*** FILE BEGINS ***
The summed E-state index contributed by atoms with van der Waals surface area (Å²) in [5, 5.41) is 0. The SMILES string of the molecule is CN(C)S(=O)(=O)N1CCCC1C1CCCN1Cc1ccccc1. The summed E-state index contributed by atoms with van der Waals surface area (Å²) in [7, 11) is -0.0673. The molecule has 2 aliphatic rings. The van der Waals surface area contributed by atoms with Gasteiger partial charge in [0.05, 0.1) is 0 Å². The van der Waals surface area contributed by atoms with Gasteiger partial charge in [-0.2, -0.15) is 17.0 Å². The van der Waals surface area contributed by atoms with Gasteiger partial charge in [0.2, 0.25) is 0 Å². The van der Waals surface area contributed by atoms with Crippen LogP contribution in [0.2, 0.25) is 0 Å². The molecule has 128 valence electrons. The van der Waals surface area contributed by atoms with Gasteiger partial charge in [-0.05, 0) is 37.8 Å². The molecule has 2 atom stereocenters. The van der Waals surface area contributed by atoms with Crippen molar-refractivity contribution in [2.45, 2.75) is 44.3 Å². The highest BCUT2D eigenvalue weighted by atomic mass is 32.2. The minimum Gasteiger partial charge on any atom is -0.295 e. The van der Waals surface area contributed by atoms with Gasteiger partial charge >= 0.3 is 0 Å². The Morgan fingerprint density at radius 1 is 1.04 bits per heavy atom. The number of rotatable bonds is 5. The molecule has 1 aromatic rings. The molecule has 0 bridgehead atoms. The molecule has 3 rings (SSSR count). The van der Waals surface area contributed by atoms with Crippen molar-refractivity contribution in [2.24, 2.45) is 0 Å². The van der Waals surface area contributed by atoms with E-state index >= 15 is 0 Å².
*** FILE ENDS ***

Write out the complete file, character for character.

The summed E-state index contributed by atoms with van der Waals surface area (Å²) in [5, 5.41) is 0. The SMILES string of the molecule is CN(C)S(=O)(=O)N1CCCC1C1CCCN1Cc1ccccc1. The summed E-state index contributed by atoms with van der Waals surface area (Å²) in [7, 11) is -0.0673. The molecule has 2 aliphatic rings. The van der Waals surface area contributed by atoms with Gasteiger partial charge in [0.05, 0.1) is 0 Å². The van der Waals surface area contributed by atoms with Gasteiger partial charge in [-0.2, -0.15) is 17.0 Å². The van der Waals surface area contributed by atoms with Gasteiger partial charge in [0.2, 0.25) is 0 Å². The van der Waals surface area contributed by atoms with Crippen LogP contribution in [0.2, 0.25) is 0 Å². The molecule has 128 valence electrons. The van der Waals surface area contributed by atoms with Gasteiger partial charge in [-0.05, 0) is 37.8 Å². The molecule has 2 atom stereocenters. The van der Waals surface area contributed by atoms with Crippen molar-refractivity contribution in [2.45, 2.75) is 44.3 Å². The highest BCUT2D eigenvalue weighted by atomic mass is 32.2. The minimum Gasteiger partial charge on any atom is -0.295 e. The van der Waals surface area contributed by atoms with Gasteiger partial charge >= 0.3 is 0 Å². The Morgan fingerprint density at radius 1 is 1.04 bits per heavy atom. The number of rotatable bonds is 5. The molecule has 1 aromatic rings. The molecule has 0 bridgehead atoms. The molecule has 3 rings (SSSR count). The van der Waals surface area contributed by atoms with Crippen molar-refractivity contribution in [2.24, 2.45) is 0 Å². The van der Waals surface area contributed by atoms with E-state index >= 15 is 0 Å².